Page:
There's been a lot written about how to present data clearly, but less about a more basic point: How do you get people to remember that they ever even saw your graphic? Michelle Borkin, a graduate student at Harvard, recently published results of a nifty experiment that measured the memorability of different ways of presenting data. Borkin collected 2,070 data visualizations- bar charts, tables, diagrams, maps, etc.- and used Amazon's Mechanical Turk to test how well people could recall having seen each one. Study participants watched as data visualizations flashed across their computer screens, and they pressed a key every time they saw a visualization they'd seen before. The most memorable visualizations contained "human recognizable objects," were of a distinct type, and were colorful, with a low data-to-ink ratio. The least memorable visualizations were your garden variety bar charts, line graphs, and tables. All of this adds up to at least partial validation of the ongoing infographic craze, but as Borkin notes, memorability and effective data presentation are not the same thing: It's possible, for example, to remember that you once saw a graphic featuring a hemp leaf surrounded by colorful circles, without being able to explain tomorrow why pot smokers are skinny.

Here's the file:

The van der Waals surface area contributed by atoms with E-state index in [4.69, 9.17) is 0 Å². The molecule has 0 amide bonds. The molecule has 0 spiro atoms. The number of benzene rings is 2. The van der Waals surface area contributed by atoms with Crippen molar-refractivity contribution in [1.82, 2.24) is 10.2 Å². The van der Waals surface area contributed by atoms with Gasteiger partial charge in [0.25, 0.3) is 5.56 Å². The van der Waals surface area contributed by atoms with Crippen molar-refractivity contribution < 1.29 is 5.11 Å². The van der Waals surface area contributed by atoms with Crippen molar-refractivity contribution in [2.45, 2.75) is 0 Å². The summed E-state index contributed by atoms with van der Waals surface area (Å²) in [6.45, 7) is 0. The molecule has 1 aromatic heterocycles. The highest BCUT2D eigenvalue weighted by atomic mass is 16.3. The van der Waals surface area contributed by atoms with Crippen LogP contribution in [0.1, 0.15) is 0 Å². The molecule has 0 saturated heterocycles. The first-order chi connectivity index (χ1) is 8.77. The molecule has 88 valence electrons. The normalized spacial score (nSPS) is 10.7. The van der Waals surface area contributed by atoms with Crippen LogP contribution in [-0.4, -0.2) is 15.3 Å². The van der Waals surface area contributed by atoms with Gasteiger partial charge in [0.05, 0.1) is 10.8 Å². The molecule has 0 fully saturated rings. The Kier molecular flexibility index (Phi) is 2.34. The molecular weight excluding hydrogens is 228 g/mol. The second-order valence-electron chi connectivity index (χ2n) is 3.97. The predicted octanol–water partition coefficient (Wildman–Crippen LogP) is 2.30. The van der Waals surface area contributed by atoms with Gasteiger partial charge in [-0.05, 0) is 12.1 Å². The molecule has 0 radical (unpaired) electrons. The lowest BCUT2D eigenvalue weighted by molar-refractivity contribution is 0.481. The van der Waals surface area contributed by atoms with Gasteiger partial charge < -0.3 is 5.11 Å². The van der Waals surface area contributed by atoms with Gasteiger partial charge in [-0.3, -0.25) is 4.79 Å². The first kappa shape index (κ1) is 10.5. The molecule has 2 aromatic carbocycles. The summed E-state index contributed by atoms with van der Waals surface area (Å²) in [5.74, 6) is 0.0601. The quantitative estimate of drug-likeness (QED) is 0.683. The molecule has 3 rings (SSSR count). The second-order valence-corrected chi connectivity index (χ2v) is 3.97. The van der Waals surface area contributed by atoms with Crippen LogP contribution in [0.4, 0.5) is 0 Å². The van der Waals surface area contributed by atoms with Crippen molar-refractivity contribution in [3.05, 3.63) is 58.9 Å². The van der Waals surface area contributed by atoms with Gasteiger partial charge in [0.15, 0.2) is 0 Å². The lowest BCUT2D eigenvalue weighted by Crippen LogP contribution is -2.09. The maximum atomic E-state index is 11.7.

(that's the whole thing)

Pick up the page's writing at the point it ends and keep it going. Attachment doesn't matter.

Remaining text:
Most memorable data visualizations
Least memorable data visualizations
Images courtesy of Michelle Borkin.
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